You know how Holy Paladins are basically useless once a rogue kicks their heal?

Me: Oh yeah, it’s a huge pain.

Mike: Having multiple spell schools gave you an out in those situations, as well as letting you ‘learn’ which enemies take more damage from fire, shadow, etc.

But in the end, we didn’t end up using it too much.

Me: Why not?

Mike: *Goofy grin* It was too exploitable – you’d just go and farm the monsters vulnerable to your school – it was like a 20-40% boost in gear.

You can’t easily overcome that.

Alex’s Note: In the future, adjusting the weights of quest XP vs mob XP improved this, but the value still holds.

If a game doesn’t force you to move on or provide a better return for investment, then you get stuck in that rut. 

Me: huh, okay… but… uh…. why Soul Fire?

Mike: Oh. Back in the day, Soul Fire used to consume a soul shard and stun the enemy for two seconds.

Me: Whoa!!

Mike: Well, this wasn’t as big a deal in a world where Mages could spam Polymorph – but if you locked someone down with chain soul shards, they could have a very, very bad day.

So it didn’t stick.

Mike: Anyways, more importantly, once we had those things together, I looked for ways to make Warlocks even more different than just Shadow Mages.

Me: What did you find?

Mike: Well, we made them tougher for one. For another, I had this idea that Warlocks should be all about health regen.

So, the class team added “Drain Life”.

Then you’d be running around the game at full health and no mana, so it naturally lead into “Life Tap” – beat things up, drain life off of them, drain souls at low health, repeat.

Me: Explain Soul Shards.

Mike: Before, I can do that, we need to talk about demons.  I hear Kevin’s adding a new demon for Outland.

So it’s important you should go and understand from him why he made the pets he did.

A Dance with Demons


Kevin was a warm, if quiet and a bit affable guy who sat in the same office as Eric Dodds (who wrote the original pitch for WoW and later headed up Hearthstone).

Kevin: Hey Alex, what’s up?

Me: I was talking with Mike and he said that I should come and talk to you about why there’s only four Warlock pets, excluding the infernal and doomguard.

Kevin: That’s funny, because I’m working on a fifth right now and running into some trouble.

Me: Why so?

Kevin: Well, when you make pets, you have two paths:  lots of variety and limited differences, limited variety with strong differences.

Eric’s approach on hunter was to let you tame almost anything with the animations, so I decided that Warlock pets should be more distinctive.

Me: This is pretty true. Imps are tiny and ranged, Voidwalkers are big and bulky, Felhunters are anti-caster and Succubus are good vs human and in pvp.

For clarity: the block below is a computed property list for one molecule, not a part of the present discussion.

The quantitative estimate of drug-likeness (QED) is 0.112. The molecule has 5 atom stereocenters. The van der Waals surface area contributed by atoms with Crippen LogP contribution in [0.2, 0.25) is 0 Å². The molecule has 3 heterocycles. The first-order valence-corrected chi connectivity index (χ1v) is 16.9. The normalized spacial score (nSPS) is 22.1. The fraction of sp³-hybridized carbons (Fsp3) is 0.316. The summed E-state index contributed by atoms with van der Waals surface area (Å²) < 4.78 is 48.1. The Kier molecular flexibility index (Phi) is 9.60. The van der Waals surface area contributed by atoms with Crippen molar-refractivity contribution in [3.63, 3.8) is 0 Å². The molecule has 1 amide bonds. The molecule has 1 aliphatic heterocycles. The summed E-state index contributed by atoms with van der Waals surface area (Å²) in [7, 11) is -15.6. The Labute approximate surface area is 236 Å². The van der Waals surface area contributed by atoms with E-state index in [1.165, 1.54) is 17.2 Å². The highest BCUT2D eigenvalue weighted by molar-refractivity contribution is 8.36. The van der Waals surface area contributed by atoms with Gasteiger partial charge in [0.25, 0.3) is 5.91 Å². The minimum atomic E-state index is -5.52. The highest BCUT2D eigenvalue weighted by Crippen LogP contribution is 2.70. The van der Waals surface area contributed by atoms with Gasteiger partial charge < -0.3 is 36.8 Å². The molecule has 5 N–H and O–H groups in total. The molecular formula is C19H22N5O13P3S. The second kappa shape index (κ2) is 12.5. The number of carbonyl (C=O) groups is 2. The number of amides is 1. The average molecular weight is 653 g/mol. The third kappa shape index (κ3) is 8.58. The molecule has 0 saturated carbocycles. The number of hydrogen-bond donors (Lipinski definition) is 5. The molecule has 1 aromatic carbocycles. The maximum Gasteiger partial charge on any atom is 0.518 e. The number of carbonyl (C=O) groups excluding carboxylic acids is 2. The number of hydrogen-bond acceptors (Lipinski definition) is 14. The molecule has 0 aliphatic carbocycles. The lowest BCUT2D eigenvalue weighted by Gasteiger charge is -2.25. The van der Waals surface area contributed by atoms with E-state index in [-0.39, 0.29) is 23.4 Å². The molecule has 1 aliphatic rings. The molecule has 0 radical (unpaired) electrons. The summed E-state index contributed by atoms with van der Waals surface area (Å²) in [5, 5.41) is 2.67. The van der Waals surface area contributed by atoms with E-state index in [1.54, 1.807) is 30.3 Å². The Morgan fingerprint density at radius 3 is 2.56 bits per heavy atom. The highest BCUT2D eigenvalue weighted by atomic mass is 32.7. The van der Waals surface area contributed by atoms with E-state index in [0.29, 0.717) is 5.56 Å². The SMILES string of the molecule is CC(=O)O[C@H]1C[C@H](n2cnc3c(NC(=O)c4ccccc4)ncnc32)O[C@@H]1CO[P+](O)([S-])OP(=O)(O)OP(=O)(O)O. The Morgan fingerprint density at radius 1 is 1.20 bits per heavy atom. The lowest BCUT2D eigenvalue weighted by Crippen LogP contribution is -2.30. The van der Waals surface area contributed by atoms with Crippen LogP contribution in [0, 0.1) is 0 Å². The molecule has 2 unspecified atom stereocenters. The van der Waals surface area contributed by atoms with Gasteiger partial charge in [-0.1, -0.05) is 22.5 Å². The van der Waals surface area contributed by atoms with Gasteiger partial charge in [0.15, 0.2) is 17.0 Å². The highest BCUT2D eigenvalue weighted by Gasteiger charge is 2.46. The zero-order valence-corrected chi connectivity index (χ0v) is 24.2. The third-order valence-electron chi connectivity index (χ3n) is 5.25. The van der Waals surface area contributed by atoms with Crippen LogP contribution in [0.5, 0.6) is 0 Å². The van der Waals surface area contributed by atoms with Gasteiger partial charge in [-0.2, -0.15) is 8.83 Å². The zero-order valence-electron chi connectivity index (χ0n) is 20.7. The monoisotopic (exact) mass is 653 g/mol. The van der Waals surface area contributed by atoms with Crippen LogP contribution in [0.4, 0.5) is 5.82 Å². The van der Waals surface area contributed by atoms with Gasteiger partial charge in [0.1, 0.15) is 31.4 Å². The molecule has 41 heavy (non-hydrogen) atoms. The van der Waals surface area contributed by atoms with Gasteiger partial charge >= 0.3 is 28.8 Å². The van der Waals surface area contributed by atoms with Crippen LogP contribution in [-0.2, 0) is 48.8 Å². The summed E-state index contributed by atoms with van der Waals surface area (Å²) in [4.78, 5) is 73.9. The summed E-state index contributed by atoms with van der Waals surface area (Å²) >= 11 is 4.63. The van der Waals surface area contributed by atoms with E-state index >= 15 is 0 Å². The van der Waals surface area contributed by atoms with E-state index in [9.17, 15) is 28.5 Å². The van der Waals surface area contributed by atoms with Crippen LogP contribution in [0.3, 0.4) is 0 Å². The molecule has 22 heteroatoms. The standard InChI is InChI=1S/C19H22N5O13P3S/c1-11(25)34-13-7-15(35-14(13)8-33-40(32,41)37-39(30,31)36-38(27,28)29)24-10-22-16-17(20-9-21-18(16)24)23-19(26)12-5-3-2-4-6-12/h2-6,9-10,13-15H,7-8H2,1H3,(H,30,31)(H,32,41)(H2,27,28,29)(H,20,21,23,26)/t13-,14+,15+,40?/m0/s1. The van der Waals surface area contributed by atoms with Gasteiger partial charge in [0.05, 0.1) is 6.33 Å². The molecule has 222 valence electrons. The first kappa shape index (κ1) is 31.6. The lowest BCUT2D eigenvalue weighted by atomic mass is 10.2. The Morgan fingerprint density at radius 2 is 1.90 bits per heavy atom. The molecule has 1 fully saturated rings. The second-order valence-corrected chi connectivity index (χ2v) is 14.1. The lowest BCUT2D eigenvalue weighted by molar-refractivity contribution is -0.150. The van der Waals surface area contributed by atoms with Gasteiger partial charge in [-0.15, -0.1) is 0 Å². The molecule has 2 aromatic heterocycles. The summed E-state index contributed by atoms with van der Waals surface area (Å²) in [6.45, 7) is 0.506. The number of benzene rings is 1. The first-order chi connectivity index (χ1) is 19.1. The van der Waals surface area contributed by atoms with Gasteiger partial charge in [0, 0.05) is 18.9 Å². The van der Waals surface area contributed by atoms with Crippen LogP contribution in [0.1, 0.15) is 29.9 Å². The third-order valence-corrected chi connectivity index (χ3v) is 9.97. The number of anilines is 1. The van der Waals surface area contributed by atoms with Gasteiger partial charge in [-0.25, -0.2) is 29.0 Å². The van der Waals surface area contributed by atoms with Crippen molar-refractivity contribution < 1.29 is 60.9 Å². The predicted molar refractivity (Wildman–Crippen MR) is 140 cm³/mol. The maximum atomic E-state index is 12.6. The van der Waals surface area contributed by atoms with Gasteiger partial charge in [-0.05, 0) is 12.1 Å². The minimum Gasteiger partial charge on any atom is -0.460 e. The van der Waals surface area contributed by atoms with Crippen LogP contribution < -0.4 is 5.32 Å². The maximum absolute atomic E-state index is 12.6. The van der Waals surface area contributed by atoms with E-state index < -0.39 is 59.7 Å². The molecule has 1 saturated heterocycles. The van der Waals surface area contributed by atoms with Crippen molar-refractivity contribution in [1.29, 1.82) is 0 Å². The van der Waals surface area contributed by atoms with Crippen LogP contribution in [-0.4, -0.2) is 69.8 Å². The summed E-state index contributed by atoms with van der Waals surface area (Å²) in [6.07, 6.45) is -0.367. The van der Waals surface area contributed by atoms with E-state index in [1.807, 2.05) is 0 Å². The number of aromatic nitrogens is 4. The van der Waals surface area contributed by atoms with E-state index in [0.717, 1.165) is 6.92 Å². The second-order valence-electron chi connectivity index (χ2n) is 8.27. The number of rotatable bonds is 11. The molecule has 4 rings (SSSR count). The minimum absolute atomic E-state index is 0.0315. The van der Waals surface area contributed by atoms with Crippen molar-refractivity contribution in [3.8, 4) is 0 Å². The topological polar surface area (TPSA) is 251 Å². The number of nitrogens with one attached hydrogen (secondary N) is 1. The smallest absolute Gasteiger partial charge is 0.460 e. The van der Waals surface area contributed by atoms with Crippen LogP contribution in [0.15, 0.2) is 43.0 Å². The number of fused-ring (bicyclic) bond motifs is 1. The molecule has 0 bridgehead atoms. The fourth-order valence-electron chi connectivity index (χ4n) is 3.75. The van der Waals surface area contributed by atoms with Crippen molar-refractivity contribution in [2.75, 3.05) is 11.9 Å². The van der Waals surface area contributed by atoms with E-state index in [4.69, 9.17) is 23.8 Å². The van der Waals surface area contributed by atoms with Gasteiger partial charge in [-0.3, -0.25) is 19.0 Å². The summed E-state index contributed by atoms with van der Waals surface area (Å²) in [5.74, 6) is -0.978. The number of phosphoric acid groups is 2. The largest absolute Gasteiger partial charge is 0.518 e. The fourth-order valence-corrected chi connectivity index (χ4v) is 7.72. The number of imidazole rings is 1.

Kevin: Exactly. You should pick the right one for the job and give up something in return.

(Later on, Tom Cadwell, aka Zileas, would teach me that the term for this pattern was called ‘Modality’ – the nature of telegraphing your capabilities visually with a very unique and distinctive visual and mechanical pairing.)

Me: So how did you iterate to it.

Kevin: That would take too long to explain, but in a nutshell, originally the Imp was support to be a healer/caster, the Voidwalker for off-tanking monsters in dungeons, same for the Felhunter on casters and the Succubus for helping to do crowd control in dungeons.

Me: Why don’t they work that way?

Kevin: Well, honestly, they WOULD work that way, but healers can’t afford the attention to heal them.

The UI doesn’t support it well and its easier to spam Greater Heal on one person over and over than to carefully spread healing around.

So, instead, I made the imp the ‘safe’ pet – it won’t die if you leave it Void shifted and provides an important HP buff.

The Voidwalker was fine for soloing, so I left it there.

The felhunter got a silence and dispel and the Succubus turned out just fine.

Me: What about the Infernal and Doomguard.

Kevin: Huh. Well, you know, we wanted to have an epic questline to find those two pets, but just couldn’t manage it, so we stuck one spell from each class on a book somewhere.

Warlocks got LBRS and the valley with that Doomlord boss.

The idea was that if you put the effort in, you’d get these super pets that provided a really strong, long-cooldown effect.

I kind of like that niche.

Me: So whats’ the problem?

Kevin: Well, I’m trying to make a unique demon for Demonology.

Me: Why are you giving them a new demon? Metamorphosis is what they want.

Kevin: Heh, well, I suggested exactly that. It would fit with the expansion theme for sure.

But what if we decide to make a Demon Hunter class?

Me: Are you going to make a Demon Hunter class?

Kevin: Uh… I doubt it, we barely have time for the class changes for Burning Crusade.

Me: Well, I think Metamorphosis would be pretty cool.

Kevin: Me too… but wouldn’t it make more sense if you got it after you beat Illidan?

Me: Hmm… you do have a point there.

Kevin: Anyways, I’m working on something now I think will be different enough.

Me: What is it?

Kevin: It’s a fury warrior.

Me: What?

Kevin: Well, I was playing Warrior a lot because Kalgan had some specific complaints and I realized they are pretty fun, but really I just want one to tag along with me.

So I had this idea, what if I made a little Whirlwind warrior that followed me around.

Here, take a look.

Me: *looks* Isn’t that one of those whirling bugs from AQ?

Kevin: Well, that’s the placeholder, but yeah, that’s kind of the idea.

Me: So what’s the problem.

Kevin: Well, it doesn’t feel very useful yet.

Me: What’s wrong?